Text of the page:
On Thursday, violent demonstrations in Cap-Haitien erupted as gunshots rang out and supporters of the slain President Jovenel Moise blocked roads and demanded justice. They also threatened to disrupt Jovenel’s funeral.
Unknown officers were accompanied by a heavily-armed police force as they rushed through a barricade made of flaming tires at the bridge’s end. One vehicle almost flipped over as it went through.
David Daniel stood at the doorway to a restaurant he owns and said, “This is real messed-up since Jovenel’s death.” He said that he didn’t believe the unrest would have the desired effect as demonstrators had hoped. “Violence is a part of Haitian society since I was a child, so violence will not change anything.”
On Thursday, a priest informed mourners at a funeral service that too many people are being killed in Haiti. Authorities warned about more violence before the funeral.
The Rev. Jean-Gilles Sem spoke with dozens of people who wore white T-shirts with Moise’s image embossed on them.
He said that “the killings and kidnappings must stop,” noting that the poor are most affected. “We are tired.”
The Mass at Cap-Haitien’s cathedral was only half-full. Moise supporters continued interrupting the Mass and accusing Haiti’s elites of murdering the president.
Outside the church, a man identifying himself as John Jovie threatened violence if wealthy Port-au-Prince residents showed up to the ceremonies.
He said, “We ask them to not come to the funeral.” “If they do come, we will shave their heads. We will get our guns out from under cover. We want justice for Moise.
Cap-Haitien’s mayor arrived at the cathedral with strong security. Men armed with powerful weapons were on standby throughout the Mass.
Nearby, people signed a blue condolences booklet that the mayor’s office set up near the cathedral. Well-wishers stood in front of a Moise portrait and rows of candles whose flames flickered against the hot wind.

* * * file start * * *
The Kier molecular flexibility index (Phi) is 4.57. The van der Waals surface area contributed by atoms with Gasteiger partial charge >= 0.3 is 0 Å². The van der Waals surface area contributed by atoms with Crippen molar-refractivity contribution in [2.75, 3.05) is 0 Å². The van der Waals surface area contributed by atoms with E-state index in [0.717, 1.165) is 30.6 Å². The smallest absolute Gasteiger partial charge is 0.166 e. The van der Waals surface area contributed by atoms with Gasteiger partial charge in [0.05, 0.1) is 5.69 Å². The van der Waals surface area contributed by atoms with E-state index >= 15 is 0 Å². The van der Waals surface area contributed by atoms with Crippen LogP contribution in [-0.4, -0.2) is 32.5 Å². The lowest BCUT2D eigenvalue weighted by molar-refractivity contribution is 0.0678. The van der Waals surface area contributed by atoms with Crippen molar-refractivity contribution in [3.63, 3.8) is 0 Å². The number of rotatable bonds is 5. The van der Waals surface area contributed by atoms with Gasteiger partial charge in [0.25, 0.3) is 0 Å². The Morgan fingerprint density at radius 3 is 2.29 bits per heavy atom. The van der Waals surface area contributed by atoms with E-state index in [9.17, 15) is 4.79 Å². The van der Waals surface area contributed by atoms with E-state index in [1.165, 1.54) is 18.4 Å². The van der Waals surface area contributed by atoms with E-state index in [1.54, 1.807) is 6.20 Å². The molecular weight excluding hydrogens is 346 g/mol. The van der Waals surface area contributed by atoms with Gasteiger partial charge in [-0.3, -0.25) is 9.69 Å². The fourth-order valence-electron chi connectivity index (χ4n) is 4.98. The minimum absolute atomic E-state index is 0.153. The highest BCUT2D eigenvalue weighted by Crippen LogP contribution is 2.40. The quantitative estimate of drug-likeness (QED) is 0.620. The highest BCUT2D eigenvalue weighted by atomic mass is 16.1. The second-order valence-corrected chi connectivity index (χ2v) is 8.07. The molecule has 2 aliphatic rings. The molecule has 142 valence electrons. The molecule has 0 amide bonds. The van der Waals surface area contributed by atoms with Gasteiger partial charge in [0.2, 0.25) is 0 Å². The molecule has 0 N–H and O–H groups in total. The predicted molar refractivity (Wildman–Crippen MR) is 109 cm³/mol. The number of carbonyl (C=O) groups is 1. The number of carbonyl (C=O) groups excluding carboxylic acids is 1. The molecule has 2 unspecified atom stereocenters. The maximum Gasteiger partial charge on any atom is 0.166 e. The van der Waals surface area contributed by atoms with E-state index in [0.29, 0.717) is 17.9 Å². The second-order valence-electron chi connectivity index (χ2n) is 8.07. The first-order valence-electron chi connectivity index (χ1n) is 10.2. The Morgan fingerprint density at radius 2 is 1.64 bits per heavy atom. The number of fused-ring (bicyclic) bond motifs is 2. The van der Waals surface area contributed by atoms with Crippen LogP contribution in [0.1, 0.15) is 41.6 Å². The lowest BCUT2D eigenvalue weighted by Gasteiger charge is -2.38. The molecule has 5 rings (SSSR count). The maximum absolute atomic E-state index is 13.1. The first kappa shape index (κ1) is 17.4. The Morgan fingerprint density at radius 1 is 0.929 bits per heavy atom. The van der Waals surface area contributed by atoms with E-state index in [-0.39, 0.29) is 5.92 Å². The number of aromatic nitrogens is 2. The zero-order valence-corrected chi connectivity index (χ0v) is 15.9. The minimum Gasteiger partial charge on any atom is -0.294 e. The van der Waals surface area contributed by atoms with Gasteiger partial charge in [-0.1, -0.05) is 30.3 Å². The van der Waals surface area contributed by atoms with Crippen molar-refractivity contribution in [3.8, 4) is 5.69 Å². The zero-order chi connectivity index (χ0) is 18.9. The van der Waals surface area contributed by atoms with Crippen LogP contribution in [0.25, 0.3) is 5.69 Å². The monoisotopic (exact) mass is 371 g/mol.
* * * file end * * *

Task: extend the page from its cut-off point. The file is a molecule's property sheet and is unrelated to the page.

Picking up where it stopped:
“My President. Go in peace. God sees all. Louis Judlin (36-year-old electrician, father of two) wrote: “Fight for Change.”
He stated that he was unemployed and finds it difficult to provide food for his family. “Life in Haiti is hard. Judlin stated that it is difficult to eat, go to school, have transportation, and health.
First lady Martine Moise, her children and grandchildren attended a small religious service where government officials, including the newly appointed Prime Minister Ariel Henry, offered their condolences. This was her first public appearance since she arrived in Cap-Haitien. She made no public comments.
The Mass was celebrated a day after violence broke out in Quartier-Morin. It is located between Cap-Haitien’s hometown and Moise. Witnesses claimed that a man was killed in protests by armed men, who blockaded roads with large stones and burned tires.
Aurelien Stanley, a Moise backer, stated that justice can only be demanded “that’s all we have to do.” “If Jovenel is not treated fairly, we will do everything we can to prevent the funeral from taking place.”
Before the Mass began, many people stood at the door and shouted “Justice for Moise!” Justice for Moise!
As authorities continue to investigate the July 7th attack on the President’s residence, in which he was wounded and several times shot, a private funeral was scheduled for Moise.
The U.S. State Department also announced that Daniel Foote, a career Foreign Service member, was to be its special envoy for Haiti.
Ned Price, spokesperson for the State Department, stated that Foote would “engage with Haitian partners and international partners to foster long-term peace & stability and support efforts in order to hold free and fair presidential or legislative elections.”
Leon Charles, Haiti’s police chief said that 26 suspects had been detained so far. This includes three officers and 18 ex-military personnel from Colombia. Seven other high-ranking officers from the police have been taken into custody, but they were not officially arrested. Authorities are investigating why no one was hurt in the president’s security detail that night.